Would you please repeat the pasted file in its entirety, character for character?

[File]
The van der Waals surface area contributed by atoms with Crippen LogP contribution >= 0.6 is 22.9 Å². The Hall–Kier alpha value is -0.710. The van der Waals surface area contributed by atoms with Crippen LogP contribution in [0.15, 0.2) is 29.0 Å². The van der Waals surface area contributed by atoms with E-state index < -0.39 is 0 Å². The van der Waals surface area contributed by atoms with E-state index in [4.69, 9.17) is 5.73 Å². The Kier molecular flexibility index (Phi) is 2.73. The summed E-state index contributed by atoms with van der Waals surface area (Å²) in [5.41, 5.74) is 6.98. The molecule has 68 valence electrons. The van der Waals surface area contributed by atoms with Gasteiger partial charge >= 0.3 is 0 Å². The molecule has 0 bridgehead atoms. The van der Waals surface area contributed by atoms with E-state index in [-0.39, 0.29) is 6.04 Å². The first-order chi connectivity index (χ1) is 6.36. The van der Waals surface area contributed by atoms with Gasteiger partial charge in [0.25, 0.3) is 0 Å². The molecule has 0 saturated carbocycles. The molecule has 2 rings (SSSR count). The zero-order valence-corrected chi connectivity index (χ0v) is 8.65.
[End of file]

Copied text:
The van der Waals surface area contributed by atoms with Crippen LogP contribution >= 0.6 is 22.9 Å². The Hall–Kier alpha value is -0.710. The van der Waals surface area contributed by atoms with Crippen LogP contribution in [0.15, 0.2) is 29.0 Å². The van der Waals surface area contributed by atoms with E-state index < -0.39 is 0 Å². The van der Waals surface area contributed by atoms with E-state index in [4.69, 9.17) is 5.73 Å². The Kier molecular flexibility index (Phi) is 2.73. The summed E-state index contributed by atoms with van der Waals surface area (Å²) in [5.41, 5.74) is 6.98. The molecule has 68 valence electrons. The van der Waals surface area contributed by atoms with Gasteiger partial charge >= 0.3 is 0 Å². The molecule has 0 bridgehead atoms. The van der Waals surface area contributed by atoms with E-state index in [-0.39, 0.29) is 6.04 Å². The first-order chi connectivity index (χ1) is 6.36. The van der Waals surface area contributed by atoms with Gasteiger partial charge in [0.25, 0.3) is 0 Å². The molecule has 0 saturated carbocycles. The molecule has 2 rings (SSSR count). The zero-order valence-corrected chi connectivity index (χ0v) is 8.65.